Anyway, the 2001 median family (household?) net worth was US$86,100. A little division gives an exchange rate that seems to indicate that each of The Exalted Four Hundred is worth over 18,000 of you median, middle-of-the-pack prole families. Which is as it should be. Of course, that's 2001 proles and 2004 billionaires, and the gap may have narrowed. But I doubt it.

Another blurb on the Forbes site announced that 10 list members had made charitable donations of US$25 million or more. Lessee, 1.6 billion is to 1.6 thousand (my net worth, if I'm lucky) as 25 million is to ... twenty five bucks? Wow. All hail their beneficent generosity. Pikers.

A few more Forbes articles look interesting, but I haven't gotten there yet:

Betaseron trial results

A press release by Schering AG, manufacturer of the Multiple Sclerosis drug Betaseron, reports drug trial results showing a 50% reduction in risk of developing clinically definite MS after a single attack suggestive of MS, supporting early treatment of people at risk for MS.

Previously, Betaseron had been shown to reduce the number (and severity?) of relapses in relapsing-remitting MS, and to slow progression of disability in secondary-progressive MS.

Labelling changes will be sought from "regulatory authorities" as a result of the study.

Energy Costs Drain Joe Six-Pack

Excerpted from the Alger Market Commentary in a Forbes article:
The fear is that higher energy prices will cut into consumer spending. Higher prices do not hurt companies much because energy costs tend to be a minimal portion of the cost of goods sold (about 2% of overall revenues according to Empirical Research). So the question is: How much do high energy prices impact consumer spending?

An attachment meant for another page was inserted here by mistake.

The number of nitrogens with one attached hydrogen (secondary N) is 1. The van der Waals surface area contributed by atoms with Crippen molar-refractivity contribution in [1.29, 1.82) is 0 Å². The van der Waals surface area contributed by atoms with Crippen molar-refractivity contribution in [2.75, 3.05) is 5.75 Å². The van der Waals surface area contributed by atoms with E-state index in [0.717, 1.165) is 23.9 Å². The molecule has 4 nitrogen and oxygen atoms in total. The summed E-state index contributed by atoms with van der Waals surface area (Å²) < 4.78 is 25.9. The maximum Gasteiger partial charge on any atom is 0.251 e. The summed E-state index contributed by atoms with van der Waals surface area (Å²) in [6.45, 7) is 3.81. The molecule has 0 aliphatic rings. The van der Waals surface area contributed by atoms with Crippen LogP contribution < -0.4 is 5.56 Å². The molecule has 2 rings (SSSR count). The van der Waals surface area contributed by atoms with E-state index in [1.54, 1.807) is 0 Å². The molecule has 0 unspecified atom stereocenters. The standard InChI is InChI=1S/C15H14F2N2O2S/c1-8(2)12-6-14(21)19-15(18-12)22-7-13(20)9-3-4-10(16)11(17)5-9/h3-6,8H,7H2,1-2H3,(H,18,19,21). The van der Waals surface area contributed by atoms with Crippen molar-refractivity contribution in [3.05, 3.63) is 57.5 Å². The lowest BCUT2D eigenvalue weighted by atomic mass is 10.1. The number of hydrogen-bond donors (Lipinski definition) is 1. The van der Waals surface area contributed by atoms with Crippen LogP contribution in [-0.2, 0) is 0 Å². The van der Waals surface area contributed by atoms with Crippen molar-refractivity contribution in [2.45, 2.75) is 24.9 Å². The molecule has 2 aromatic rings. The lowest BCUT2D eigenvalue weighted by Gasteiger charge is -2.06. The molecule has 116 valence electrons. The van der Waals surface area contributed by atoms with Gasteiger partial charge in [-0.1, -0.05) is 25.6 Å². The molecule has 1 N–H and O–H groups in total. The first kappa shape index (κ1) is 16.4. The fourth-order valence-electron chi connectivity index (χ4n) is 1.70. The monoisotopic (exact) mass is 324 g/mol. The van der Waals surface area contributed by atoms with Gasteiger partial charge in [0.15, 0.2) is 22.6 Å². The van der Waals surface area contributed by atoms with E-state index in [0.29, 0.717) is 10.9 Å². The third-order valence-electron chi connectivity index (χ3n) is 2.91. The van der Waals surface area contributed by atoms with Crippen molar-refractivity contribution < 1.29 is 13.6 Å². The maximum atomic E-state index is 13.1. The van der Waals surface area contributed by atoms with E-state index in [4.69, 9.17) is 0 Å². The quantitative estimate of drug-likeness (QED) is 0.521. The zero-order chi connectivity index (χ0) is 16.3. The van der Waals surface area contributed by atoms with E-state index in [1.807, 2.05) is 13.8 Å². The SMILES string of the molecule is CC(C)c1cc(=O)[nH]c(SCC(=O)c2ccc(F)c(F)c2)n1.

Overall, energy prices will account for about 6% of consumer spending by the end of 2005, which is higher than last year or at any point in the last decade, but is still almost 50% less than the peak percentage in the early 1980s. And consumer spending is slowing slightly, from a 4% growth rate in 2004 to an estimated 3.5% in 2005.
That's in the aggregate. When broken down a little further, there's some bad news:
Consumers in the lowest quintile, who are at or below the poverty line, have little disposable income and will be squeezed.
But not to worry:
Their spending, however, does not drive U.S. economic growth.
Slightly scarier:
The two middle segments will feel the pinch of higher energy prices more because of their relatively high levels of home and automobile ownership.
But praise be to the upper brackets!
[...] the upper two quintiles will be mostly unaffected because their disposable income is quite high relative to the increase in energy costs we are now experiencing. In pure-dollar terms, the spending of the upper two-fifths of consumers matters much more than the combined spending of the other three-fifths. It's the same 80:20 principle--the upper end contributes a disproportionate share.
So heave a sigh of relief, go back to whatever you were doing, and don't worry about a thing:
At the middle and higher-end, the bite of higher energy prices has not mattered much, and we do not believe it will. For these consumers, a significant part of their spending will be driven as much by desire as need. We are watching carefully how this group spends ("Do I need that new vacation house/new pair of running shoes/dress/car?"), because that will say something about which companies will benefit and which will be hurt. While the spending patterns of the upper income brackets may shift, we are not particularly worried that their spending will cease or even slow.